Mississippi: Regressive is Regressive is Regressive

August 29, 2008

The Northeast Mississippi Daily Journal recently published an editorial on Governor Barbour’s special tax study commission’s recommendations. The editorial board supports the proposal to raise cigarette taxes by 32 cents, but argues for a $1 overall increase in the per-pack tax. The editorial also calls for grocery tax relief, citing the regressive nature of sales taxes. Unfortunately, cigarette taxes also place a disproportionate burden on the poor.

By swapping out the grocery tax for an increase cigarette tax, the state does not reduce the tax burden on low to middle income earners. In fact, utilizing higher cigarette taxes in lieu of a grocery tax may harm the poor. Food stamps allow for tax-free purchases of necessary grocery items, but not cigarettes. Those who qualify for the food stamp program (426,000 in Mississippi) would not gain from a grocery tax exemption, and pay higher cigarette taxes.

Taxing smokers with the intent of reducing consumption violates the sound tax principle of neutrality. Smokers, who have a rather inelastic demand for cigarettes, will find a way to obtain cigarettes whether legal or otherwise. Cigarette taxes provide incentive for smuggling and black market activities. This may sound like something from an old gangster movie, but it happens across the United States as noted here, here, and here.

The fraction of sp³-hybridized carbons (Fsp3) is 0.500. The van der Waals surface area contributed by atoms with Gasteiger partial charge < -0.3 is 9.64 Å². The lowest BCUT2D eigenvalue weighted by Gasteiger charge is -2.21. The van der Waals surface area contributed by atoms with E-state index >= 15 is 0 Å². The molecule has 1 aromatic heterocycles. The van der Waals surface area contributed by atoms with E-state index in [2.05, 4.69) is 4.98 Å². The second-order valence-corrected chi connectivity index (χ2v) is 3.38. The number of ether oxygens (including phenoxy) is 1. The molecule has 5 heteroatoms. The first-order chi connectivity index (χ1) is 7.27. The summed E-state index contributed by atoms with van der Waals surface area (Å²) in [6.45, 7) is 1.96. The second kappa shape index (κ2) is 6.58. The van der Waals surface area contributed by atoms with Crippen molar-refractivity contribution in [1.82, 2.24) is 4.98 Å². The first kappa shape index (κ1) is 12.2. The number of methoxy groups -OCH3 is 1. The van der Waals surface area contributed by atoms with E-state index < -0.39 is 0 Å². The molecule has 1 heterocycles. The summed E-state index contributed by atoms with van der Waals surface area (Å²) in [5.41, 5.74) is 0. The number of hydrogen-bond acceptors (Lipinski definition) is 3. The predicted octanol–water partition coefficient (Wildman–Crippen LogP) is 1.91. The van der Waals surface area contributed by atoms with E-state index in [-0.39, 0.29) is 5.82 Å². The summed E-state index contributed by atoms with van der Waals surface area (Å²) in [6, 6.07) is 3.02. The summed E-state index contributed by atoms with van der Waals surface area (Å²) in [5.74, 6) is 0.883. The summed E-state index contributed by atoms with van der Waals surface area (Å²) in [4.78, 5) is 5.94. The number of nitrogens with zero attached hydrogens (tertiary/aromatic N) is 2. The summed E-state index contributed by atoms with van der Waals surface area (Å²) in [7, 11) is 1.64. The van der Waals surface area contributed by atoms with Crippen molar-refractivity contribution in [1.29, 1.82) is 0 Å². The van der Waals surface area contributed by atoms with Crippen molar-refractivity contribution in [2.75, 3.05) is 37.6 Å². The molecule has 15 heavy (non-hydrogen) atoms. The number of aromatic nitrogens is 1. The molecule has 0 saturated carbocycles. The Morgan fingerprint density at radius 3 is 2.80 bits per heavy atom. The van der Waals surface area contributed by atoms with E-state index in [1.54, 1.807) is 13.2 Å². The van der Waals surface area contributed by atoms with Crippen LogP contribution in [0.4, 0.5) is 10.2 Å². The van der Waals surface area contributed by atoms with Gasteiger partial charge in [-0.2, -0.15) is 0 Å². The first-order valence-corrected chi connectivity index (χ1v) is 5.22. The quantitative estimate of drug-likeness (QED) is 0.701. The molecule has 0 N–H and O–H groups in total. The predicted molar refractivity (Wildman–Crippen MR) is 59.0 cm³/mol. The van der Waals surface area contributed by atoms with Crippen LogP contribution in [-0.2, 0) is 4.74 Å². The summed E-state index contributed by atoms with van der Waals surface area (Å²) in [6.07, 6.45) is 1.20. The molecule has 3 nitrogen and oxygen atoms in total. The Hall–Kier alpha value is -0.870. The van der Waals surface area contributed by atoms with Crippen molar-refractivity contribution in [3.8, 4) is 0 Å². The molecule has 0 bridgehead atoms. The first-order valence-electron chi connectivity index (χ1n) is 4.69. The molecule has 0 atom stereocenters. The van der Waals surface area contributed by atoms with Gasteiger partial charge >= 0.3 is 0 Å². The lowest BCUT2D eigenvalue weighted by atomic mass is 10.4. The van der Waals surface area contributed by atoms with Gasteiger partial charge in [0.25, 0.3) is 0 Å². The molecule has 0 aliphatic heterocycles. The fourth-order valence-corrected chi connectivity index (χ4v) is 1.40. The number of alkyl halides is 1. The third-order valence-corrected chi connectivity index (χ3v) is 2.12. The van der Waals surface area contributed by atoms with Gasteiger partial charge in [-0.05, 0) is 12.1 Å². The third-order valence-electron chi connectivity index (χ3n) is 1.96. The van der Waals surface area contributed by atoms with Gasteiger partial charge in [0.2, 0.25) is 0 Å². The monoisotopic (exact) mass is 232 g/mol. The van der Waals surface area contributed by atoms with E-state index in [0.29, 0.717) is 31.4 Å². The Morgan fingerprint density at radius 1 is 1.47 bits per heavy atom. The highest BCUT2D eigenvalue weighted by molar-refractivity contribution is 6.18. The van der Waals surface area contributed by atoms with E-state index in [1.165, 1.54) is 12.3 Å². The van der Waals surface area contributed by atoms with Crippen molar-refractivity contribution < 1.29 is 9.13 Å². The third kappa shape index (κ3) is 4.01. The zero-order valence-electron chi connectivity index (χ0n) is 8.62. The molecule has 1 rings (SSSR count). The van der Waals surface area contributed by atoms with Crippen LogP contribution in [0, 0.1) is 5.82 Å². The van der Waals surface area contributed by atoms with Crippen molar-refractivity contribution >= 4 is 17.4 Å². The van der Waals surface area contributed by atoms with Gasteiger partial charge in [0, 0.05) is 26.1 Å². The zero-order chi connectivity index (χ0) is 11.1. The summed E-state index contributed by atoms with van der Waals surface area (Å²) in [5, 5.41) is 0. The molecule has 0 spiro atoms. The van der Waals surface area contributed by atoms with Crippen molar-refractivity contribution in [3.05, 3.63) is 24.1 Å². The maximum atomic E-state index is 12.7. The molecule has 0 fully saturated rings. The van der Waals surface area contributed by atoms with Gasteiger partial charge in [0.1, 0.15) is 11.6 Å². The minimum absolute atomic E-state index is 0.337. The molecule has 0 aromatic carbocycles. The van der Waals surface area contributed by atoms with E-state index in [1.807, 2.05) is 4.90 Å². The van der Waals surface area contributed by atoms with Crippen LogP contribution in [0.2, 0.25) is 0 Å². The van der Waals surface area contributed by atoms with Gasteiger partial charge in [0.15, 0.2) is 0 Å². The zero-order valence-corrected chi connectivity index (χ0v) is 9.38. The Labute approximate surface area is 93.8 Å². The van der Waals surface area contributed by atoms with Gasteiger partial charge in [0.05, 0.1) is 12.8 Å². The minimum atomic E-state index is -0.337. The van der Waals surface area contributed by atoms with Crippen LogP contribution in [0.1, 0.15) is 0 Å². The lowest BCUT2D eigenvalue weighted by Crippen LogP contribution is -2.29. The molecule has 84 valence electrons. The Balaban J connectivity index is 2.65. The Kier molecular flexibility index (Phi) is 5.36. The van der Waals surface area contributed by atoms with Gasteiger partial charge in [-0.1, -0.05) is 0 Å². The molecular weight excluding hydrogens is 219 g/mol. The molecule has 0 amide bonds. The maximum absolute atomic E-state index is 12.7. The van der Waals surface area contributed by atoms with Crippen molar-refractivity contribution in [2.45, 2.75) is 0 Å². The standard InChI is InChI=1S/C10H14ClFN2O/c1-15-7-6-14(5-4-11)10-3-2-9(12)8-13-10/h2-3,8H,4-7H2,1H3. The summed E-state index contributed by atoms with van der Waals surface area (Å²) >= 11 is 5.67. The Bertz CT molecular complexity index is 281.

Politicians often use cigarette taxes as an easy revenue source. The lack of political support for smoking allows for a “guilt free” tax increase aimed at correcting for the negative externalities associated with smoking. Many studies suggest that current federal and state taxes overcompensate for the social costs of smoking.

Swapping one regressive tax for another will not improve the overall well-being of Mississippi. Changes in Mississippi tax policy should focus on the issues outlined here and here.

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